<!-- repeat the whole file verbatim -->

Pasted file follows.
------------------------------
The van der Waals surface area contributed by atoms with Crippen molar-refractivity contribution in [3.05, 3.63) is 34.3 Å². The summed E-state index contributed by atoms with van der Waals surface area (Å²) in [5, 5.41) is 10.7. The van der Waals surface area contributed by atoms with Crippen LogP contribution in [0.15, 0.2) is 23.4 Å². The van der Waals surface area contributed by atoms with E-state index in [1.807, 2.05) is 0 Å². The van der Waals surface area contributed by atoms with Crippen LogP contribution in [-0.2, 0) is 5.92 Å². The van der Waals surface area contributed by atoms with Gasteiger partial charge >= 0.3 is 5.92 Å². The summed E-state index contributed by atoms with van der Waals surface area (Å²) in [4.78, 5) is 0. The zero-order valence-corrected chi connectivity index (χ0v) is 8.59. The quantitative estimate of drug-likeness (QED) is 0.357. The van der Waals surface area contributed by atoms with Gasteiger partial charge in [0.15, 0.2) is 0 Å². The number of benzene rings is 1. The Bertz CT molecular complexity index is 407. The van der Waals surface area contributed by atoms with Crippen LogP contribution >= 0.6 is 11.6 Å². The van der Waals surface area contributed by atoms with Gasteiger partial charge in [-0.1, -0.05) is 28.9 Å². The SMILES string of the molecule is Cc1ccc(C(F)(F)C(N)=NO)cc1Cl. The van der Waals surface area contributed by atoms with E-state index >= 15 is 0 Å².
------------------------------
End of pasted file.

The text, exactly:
The van der Waals surface area contributed by atoms with Crippen molar-refractivity contribution in [3.05, 3.63) is 34.3 Å². The summed E-state index contributed by atoms with van der Waals surface area (Å²) in [5, 5.41) is 10.7. The van der Waals surface area contributed by atoms with Crippen LogP contribution in [0.15, 0.2) is 23.4 Å². The van der Waals surface area contributed by atoms with E-state index in [1.807, 2.05) is 0 Å². The van der Waals surface area contributed by atoms with Crippen LogP contribution in [-0.2, 0) is 5.92 Å². The van der Waals surface area contributed by atoms with Gasteiger partial charge >= 0.3 is 5.92 Å². The summed E-state index contributed by atoms with van der Waals surface area (Å²) in [4.78, 5) is 0. The zero-order valence-corrected chi connectivity index (χ0v) is 8.59. The quantitative estimate of drug-likeness (QED) is 0.357. The van der Waals surface area contributed by atoms with Gasteiger partial charge in [0.15, 0.2) is 0 Å². The number of benzene rings is 1. The Bertz CT molecular complexity index is 407. The van der Waals surface area contributed by atoms with Crippen LogP contribution >= 0.6 is 11.6 Å². The van der Waals surface area contributed by atoms with Gasteiger partial charge in [-0.1, -0.05) is 28.9 Å². The SMILES string of the molecule is Cc1ccc(C(F)(F)C(N)=NO)cc1Cl. The van der Waals surface area contributed by atoms with E-state index >= 15 is 0 Å².